and assume that smartd will not operate correctly on the host.
Conversely, if smartd exits with zero status, then it is safe to
run smartd in normal daemon mode. If smartd is unable to
monitor any devices or encounters other problems then it will return with
non-zero exit status.
showtests - Start smartd in debug mode, then register devices,
then write a list of future scheduled self tests to stdout, and then exit
with zero exit status if all of these steps worked correctly. Device's
SMART status is not checked.
This option is intended to test whether the '-s REGEX' directives in
smartd.conf will have the desired effect. The output lists the next test
schedules, limited to 5 tests per type and device. This is followed by a
summary of all tests of each device within the next 90 days.
- -r TYPE, --report=TYPE
- Intended primarily to help smartmontools developers
understand the behavior of smartmontools on non-conforming or
poorly-conforming hardware. This option reports details of smartd
transactions with the device. The option can be used multiple times. When
used just once, it shows a record of the ioctl() transactions with the
device. When used more than once, the detail of these ioctl() transactions
are reported in greater detail. The valid arguments to this option are:
ioctl - report all ioctl() transactions.
ataioctl - report only ioctl() transactions with ATA devices.
scsiioctl - report only ioctl() transactions with SCSI devices.
nvmeioctl - [FreeBSD, Linux, Windows and Cygwin only] [NEW
EXPERIMENTAL SMARTD FEATURE] report only ioctl() transactions with NVMe
Any argument may include a positive integer to specify the level of detail
that should be reported. The argument should be followed by a comma then
the integer with no spaces. For example, ataioctl,2 The default
level is 1, so ´-r ataioctl,1´ and ´-r
ataioctl´ are equivalent.
- -s PREFIX, --savestates=PREFIX
- Reads/writes smartd state information from/to files
preserves SMART attributes, drive min and max temperatures (-W directive),
info about last sent warning email (-m directive), and the time of next
check of the self-test REGEXP (-s directive) across boot cycles.
If this option is not specified, state information is maintained in files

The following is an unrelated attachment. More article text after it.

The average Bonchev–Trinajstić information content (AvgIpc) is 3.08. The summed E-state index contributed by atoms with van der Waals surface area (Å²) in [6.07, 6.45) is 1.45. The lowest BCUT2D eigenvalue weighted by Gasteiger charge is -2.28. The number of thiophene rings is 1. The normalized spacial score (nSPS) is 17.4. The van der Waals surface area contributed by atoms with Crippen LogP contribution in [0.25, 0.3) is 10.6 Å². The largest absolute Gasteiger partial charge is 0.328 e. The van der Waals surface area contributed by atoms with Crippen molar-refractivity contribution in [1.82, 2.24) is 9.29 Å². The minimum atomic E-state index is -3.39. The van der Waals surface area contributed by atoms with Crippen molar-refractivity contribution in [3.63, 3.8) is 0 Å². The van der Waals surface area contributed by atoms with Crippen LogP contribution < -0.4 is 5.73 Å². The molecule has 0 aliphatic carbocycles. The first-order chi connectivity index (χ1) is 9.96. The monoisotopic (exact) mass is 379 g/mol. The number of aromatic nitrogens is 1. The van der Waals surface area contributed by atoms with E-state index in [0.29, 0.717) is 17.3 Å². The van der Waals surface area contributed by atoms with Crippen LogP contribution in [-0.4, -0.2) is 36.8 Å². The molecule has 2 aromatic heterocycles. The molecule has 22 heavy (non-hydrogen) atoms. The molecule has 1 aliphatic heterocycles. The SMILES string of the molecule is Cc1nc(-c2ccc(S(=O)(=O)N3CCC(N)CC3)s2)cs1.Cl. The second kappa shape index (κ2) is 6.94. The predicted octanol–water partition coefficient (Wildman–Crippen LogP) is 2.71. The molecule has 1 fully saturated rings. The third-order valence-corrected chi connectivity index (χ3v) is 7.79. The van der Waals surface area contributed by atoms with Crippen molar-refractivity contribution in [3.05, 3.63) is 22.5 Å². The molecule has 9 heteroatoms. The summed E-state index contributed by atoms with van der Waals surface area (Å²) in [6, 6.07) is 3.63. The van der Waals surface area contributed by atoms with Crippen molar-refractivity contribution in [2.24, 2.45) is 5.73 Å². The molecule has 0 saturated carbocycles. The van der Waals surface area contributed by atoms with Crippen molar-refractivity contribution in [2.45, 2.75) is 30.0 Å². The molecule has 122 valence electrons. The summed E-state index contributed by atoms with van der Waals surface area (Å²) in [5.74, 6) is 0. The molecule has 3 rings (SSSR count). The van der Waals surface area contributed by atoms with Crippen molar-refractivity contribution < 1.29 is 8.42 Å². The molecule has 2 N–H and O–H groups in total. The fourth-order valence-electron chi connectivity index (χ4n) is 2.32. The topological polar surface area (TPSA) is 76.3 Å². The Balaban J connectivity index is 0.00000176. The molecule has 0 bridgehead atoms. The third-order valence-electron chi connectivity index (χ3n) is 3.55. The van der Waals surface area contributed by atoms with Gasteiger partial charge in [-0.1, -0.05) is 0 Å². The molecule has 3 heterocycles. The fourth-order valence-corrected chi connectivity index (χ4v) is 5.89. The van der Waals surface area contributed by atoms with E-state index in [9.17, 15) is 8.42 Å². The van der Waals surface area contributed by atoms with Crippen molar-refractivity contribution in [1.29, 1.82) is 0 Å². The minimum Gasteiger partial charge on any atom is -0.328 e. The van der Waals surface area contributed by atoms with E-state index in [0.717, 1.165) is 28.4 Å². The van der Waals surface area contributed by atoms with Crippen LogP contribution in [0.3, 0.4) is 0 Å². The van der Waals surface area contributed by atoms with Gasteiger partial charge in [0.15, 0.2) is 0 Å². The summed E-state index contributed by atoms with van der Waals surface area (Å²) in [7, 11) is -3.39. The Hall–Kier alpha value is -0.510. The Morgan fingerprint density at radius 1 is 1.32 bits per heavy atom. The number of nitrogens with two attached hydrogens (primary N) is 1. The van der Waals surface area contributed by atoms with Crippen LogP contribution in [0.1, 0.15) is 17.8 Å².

ATA devices and
for SCSI devices. To disable state files, specify this option with an
empty string argument: ´-s ""´. MODEL and SERIAL
are build from drive identify information, invalid characters are replaced
If the PREFIX has the form ´/path/dir/´ (e.g.
´/var/lib/smartd/´), then files
´MODEL-SERIAL.ata.state´ are created in directory
´/path/dir´. If the PREFIX has the form
´/path/name´ (e.g. ´/var/lib/misc/smartd-´),
then files 'nameMODEL-SERIAL.ata.state' are created in directory '/path/'.
The path must be absolute, except if debug mode is enabled.
The state information files are read on smartd startup. The files are always
(re)written after reading the configuration file, before rereading the
configuration file (SIGHUP), before smartd shutdown, and after a check
forced by SIGUSR1. After a normal check cycle, a file is only rewritten if
an important change (which usually results in a SYSLOG output)
- -w PATH, --warnexec=PATH
- Run the executable PATH instead of the default script when
smartd needs to send warning messages. PATH must point to an executable
binary file or script. The default script is
- -V, --version, --license, --copyright
- Prints version, copyright, license, home page and SVN
revision information for your copy of smartd to STDOUT and then
exits. Please include this information if you are reporting bugs or
Runs the daemon in forked mode. This is the normal way to run smartd
Entries are logged to SYSLOG.
smartd -d -i 30
Run in foreground (debug) mode, checking the disk status every 30 seconds.
smartd -q onecheck
Registers devices, and checks the status of the devices exactly once. The exit
status (the shell $?
variable) will be zero if all went well, and
nonzero if no devices were detected or some other problem was encountered.
The syntax of the smartd.conf
(5) file is discussed separately.
will make log entries at loglevel LOG_INFO
Normalized SMART Attribute values have changed, as reported using the
Directives. For example:
´Device: /dev/sda, SMART Attribute: 194 Temperature_Celsius changed from 94 to 93´
Note that in this message, the value given is the ´Normalized´ not
the ´Raw´ Attribute value (the disk temperature in this case is
about 22 Celsius). The ´-R´
Directives modify this behavior, so that the information is printed with the